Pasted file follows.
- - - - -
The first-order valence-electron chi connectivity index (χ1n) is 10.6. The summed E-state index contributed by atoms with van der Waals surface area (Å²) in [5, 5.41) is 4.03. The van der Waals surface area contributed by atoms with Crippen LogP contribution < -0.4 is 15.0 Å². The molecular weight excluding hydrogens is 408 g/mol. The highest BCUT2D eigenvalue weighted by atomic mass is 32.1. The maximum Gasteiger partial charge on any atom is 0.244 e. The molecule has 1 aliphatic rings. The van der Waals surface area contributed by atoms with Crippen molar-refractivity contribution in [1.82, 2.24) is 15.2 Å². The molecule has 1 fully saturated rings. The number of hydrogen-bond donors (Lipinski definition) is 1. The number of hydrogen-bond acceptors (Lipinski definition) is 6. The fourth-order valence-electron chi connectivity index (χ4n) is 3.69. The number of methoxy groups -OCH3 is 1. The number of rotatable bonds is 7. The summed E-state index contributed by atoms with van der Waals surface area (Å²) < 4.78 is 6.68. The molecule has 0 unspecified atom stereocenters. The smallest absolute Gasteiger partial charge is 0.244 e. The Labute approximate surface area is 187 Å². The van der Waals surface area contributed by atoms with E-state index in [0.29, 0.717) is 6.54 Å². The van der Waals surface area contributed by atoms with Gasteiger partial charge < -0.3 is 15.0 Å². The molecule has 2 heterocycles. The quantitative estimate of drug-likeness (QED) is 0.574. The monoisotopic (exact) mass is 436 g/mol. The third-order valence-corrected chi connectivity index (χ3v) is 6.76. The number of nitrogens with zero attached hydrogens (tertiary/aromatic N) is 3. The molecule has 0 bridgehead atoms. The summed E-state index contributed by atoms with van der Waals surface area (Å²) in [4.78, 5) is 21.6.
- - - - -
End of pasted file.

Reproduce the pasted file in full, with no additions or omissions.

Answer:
The first-order valence-electron chi connectivity index (χ1n) is 10.6. The summed E-state index contributed by atoms with van der Waals surface area (Å²) in [5, 5.41) is 4.03. The van der Waals surface area contributed by atoms with Crippen LogP contribution < -0.4 is 15.0 Å². The molecular weight excluding hydrogens is 408 g/mol. The highest BCUT2D eigenvalue weighted by atomic mass is 32.1. The maximum Gasteiger partial charge on any atom is 0.244 e. The molecule has 1 aliphatic rings. The van der Waals surface area contributed by atoms with Crippen molar-refractivity contribution in [1.82, 2.24) is 15.2 Å². The molecule has 1 fully saturated rings. The number of hydrogen-bond donors (Lipinski definition) is 1. The number of hydrogen-bond acceptors (Lipinski definition) is 6. The fourth-order valence-electron chi connectivity index (χ4n) is 3.69. The number of methoxy groups -OCH3 is 1. The number of rotatable bonds is 7. The summed E-state index contributed by atoms with van der Waals surface area (Å²) < 4.78 is 6.68. The molecule has 0 unspecified atom stereocenters. The smallest absolute Gasteiger partial charge is 0.244 e. The Labute approximate surface area is 187 Å². The van der Waals surface area contributed by atoms with E-state index in [0.29, 0.717) is 6.54 Å². The van der Waals surface area contributed by atoms with Gasteiger partial charge < -0.3 is 15.0 Å². The molecule has 2 heterocycles. The quantitative estimate of drug-likeness (QED) is 0.574. The monoisotopic (exact) mass is 436 g/mol. The third-order valence-corrected chi connectivity index (χ3v) is 6.76. The number of nitrogens with zero attached hydrogens (tertiary/aromatic N) is 3. The molecule has 0 bridgehead atoms. The summed E-state index contributed by atoms with van der Waals surface area (Å²) in [4.78, 5) is 21.6.